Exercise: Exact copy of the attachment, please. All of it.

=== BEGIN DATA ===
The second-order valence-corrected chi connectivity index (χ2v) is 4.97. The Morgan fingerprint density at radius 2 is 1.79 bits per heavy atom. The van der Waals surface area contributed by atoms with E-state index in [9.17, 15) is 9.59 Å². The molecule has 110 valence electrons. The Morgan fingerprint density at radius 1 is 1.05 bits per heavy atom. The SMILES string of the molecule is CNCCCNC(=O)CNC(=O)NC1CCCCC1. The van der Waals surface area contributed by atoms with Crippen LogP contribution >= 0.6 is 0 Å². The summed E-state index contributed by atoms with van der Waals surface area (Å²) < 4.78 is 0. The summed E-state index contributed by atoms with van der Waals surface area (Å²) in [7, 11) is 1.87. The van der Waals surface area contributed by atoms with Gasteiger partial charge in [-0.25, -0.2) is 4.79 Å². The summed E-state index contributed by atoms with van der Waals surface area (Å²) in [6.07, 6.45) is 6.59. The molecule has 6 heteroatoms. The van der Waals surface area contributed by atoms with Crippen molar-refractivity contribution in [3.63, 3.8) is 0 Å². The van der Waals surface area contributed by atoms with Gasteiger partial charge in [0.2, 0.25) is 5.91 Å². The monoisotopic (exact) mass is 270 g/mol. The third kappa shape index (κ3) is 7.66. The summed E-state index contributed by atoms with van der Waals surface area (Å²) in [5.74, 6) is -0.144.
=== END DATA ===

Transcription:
The second-order valence-corrected chi connectivity index (χ2v) is 4.97. The Morgan fingerprint density at radius 2 is 1.79 bits per heavy atom. The van der Waals surface area contributed by atoms with E-state index in [9.17, 15) is 9.59 Å². The molecule has 110 valence electrons. The Morgan fingerprint density at radius 1 is 1.05 bits per heavy atom. The SMILES string of the molecule is CNCCCNC(=O)CNC(=O)NC1CCCCC1. The van der Waals surface area contributed by atoms with Crippen LogP contribution >= 0.6 is 0 Å². The summed E-state index contributed by atoms with van der Waals surface area (Å²) < 4.78 is 0. The summed E-state index contributed by atoms with van der Waals surface area (Å²) in [7, 11) is 1.87. The van der Waals surface area contributed by atoms with Gasteiger partial charge in [-0.25, -0.2) is 4.79 Å². The summed E-state index contributed by atoms with van der Waals surface area (Å²) in [6.07, 6.45) is 6.59. The molecule has 6 heteroatoms. The van der Waals surface area contributed by atoms with Crippen molar-refractivity contribution in [3.63, 3.8) is 0 Å². The van der Waals surface area contributed by atoms with Gasteiger partial charge in [0.2, 0.25) is 5.91 Å². The monoisotopic (exact) mass is 270 g/mol. The third kappa shape index (κ3) is 7.66. The summed E-state index contributed by atoms with van der Waals surface area (Å²) in [5.74, 6) is -0.144.